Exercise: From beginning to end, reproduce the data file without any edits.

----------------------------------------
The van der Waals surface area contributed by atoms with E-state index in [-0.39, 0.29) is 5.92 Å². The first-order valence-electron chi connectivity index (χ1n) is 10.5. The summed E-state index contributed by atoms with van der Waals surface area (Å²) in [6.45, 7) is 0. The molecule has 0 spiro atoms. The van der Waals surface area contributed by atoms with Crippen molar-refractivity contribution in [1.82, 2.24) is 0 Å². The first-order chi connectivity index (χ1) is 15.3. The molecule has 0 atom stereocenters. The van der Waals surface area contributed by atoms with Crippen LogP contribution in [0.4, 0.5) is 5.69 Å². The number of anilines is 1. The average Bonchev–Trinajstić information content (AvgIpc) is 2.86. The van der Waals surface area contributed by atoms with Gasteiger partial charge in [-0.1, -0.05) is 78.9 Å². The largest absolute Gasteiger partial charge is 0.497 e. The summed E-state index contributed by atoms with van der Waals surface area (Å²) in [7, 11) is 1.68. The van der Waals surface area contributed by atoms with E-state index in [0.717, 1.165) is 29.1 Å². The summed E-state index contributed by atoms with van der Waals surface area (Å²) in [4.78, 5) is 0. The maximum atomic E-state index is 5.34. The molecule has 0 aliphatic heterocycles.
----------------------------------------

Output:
The van der Waals surface area contributed by atoms with E-state index in [-0.39, 0.29) is 5.92 Å². The first-order valence-electron chi connectivity index (χ1n) is 10.5. The summed E-state index contributed by atoms with van der Waals surface area (Å²) in [6.45, 7) is 0. The molecule has 0 spiro atoms. The van der Waals surface area contributed by atoms with Crippen molar-refractivity contribution in [1.82, 2.24) is 0 Å². The first-order chi connectivity index (χ1) is 15.3. The molecule has 0 atom stereocenters. The van der Waals surface area contributed by atoms with Crippen LogP contribution in [0.4, 0.5) is 5.69 Å². The number of anilines is 1. The average Bonchev–Trinajstić information content (AvgIpc) is 2.86. The van der Waals surface area contributed by atoms with Gasteiger partial charge in [-0.1, -0.05) is 78.9 Å². The largest absolute Gasteiger partial charge is 0.497 e. The summed E-state index contributed by atoms with van der Waals surface area (Å²) in [7, 11) is 1.68. The van der Waals surface area contributed by atoms with E-state index in [0.717, 1.165) is 29.1 Å². The summed E-state index contributed by atoms with van der Waals surface area (Å²) in [4.78, 5) is 0. The maximum atomic E-state index is 5.34. The molecule has 0 aliphatic heterocycles.